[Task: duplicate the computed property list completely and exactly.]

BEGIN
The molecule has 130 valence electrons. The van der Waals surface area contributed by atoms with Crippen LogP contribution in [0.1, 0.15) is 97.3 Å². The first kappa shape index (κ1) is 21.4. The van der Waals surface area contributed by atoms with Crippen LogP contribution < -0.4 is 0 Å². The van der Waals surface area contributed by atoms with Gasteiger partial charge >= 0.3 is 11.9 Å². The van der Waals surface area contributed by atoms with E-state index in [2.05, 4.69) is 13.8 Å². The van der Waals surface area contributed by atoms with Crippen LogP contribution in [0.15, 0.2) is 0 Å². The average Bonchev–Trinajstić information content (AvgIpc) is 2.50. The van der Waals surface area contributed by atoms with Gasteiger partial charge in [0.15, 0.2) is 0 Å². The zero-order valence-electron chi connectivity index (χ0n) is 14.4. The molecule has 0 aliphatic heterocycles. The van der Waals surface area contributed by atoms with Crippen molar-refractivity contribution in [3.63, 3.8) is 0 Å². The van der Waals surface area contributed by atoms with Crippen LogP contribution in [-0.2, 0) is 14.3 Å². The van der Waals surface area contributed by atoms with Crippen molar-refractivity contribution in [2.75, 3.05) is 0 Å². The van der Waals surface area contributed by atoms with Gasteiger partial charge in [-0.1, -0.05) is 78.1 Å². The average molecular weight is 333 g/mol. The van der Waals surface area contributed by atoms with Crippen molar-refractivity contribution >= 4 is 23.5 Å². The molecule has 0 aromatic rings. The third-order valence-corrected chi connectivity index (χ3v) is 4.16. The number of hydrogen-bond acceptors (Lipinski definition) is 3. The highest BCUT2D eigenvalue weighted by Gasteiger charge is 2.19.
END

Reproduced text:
The molecule has 130 valence electrons. The van der Waals surface area contributed by atoms with Crippen LogP contribution in [0.1, 0.15) is 97.3 Å². The first kappa shape index (κ1) is 21.4. The van der Waals surface area contributed by atoms with Crippen LogP contribution < -0.4 is 0 Å². The van der Waals surface area contributed by atoms with Gasteiger partial charge >= 0.3 is 11.9 Å². The van der Waals surface area contributed by atoms with E-state index in [2.05, 4.69) is 13.8 Å². The van der Waals surface area contributed by atoms with Crippen LogP contribution in [0.15, 0.2) is 0 Å². The average Bonchev–Trinajstić information content (AvgIpc) is 2.50. The van der Waals surface area contributed by atoms with Gasteiger partial charge in [0.15, 0.2) is 0 Å². The zero-order valence-electron chi connectivity index (χ0n) is 14.4. The molecule has 0 aliphatic heterocycles. The van der Waals surface area contributed by atoms with Crippen molar-refractivity contribution in [3.63, 3.8) is 0 Å². The van der Waals surface area contributed by atoms with Crippen LogP contribution in [-0.2, 0) is 14.3 Å². The van der Waals surface area contributed by atoms with Crippen molar-refractivity contribution in [2.75, 3.05) is 0 Å². The van der Waals surface area contributed by atoms with Gasteiger partial charge in [-0.1, -0.05) is 78.1 Å². The average molecular weight is 333 g/mol. The van der Waals surface area contributed by atoms with Crippen molar-refractivity contribution >= 4 is 23.5 Å². The molecule has 0 aromatic rings. The third-order valence-corrected chi connectivity index (χ3v) is 4.16. The number of hydrogen-bond acceptors (Lipinski definition) is 3. The highest BCUT2D eigenvalue weighted by Gasteiger charge is 2.19.